Impact of GST on Logistics Industry

Sakshi Jain
Sakshi Jain at March 14, 2023

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As a sector that holds together a countless number of manufacturing and trading activities in the country on a daily basis, and is forever attempting to bridge the shaky gap between increasing consumption and timely supply, it would hardly be an understatement to consider logistics as the backbone of the rapidly shape-shifting Indian economy. The congruence of infrastructure, technology and multiple service providers is what makes up the playing field of the logistics industry, which effectively helps facilitate timely, safe and proper delivery of goods and services to the end consumer via a robust supply chain. Therefore, it is important to understand the Impact of GST on Logistics.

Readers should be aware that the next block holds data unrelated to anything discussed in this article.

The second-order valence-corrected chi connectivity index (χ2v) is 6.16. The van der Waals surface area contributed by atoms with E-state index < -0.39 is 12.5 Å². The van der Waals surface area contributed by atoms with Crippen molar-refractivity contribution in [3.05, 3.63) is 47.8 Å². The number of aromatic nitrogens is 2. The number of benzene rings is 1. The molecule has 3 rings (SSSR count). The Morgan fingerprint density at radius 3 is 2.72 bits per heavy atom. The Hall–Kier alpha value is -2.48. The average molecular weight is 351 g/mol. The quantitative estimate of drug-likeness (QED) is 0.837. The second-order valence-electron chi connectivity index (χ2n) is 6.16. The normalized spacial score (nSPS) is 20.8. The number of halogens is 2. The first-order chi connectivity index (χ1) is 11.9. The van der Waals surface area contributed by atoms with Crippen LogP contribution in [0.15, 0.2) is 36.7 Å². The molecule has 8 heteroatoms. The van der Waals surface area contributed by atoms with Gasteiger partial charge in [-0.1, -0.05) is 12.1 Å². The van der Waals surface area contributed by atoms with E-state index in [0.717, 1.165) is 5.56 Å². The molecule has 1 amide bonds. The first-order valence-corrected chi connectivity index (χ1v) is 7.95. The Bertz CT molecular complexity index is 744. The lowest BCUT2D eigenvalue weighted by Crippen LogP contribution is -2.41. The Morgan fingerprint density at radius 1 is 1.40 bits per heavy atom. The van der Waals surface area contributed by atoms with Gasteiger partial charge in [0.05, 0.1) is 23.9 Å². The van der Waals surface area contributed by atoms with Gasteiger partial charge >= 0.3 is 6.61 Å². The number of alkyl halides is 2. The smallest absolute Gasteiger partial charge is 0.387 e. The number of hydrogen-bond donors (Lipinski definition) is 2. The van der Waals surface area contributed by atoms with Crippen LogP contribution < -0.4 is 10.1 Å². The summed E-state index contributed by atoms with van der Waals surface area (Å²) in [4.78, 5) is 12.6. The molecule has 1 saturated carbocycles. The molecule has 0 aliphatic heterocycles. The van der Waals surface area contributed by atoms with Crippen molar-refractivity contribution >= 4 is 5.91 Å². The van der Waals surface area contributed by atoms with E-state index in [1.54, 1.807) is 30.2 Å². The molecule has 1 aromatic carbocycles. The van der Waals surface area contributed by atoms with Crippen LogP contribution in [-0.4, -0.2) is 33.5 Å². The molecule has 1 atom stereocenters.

Admittedly, the sudden explosion of the e-commerce boom in an erstwhile sluggish economy meant that the stakeholders in this space have had to deal with far more complicated processes and multi-layered factors involved in figuring out the logistics of bulky items, something that has drastically changed the rules of the game in this industry and begs for fast adaptability. Making hundreds of decisions based on size, weight, capacity parameters to ensuring proper storage of goods and even navigating unpredictable climate conditions, in addition to keeping the costs down, are daily challenges players in this field grapple with, making the logistics sector a domain where the stakes are high for everybody – both the traders/suppliers and the consumer.

It comes as no surprise then that the Indian logistics industry is expected to surpass $200 billion by 2020, as per a JLL study.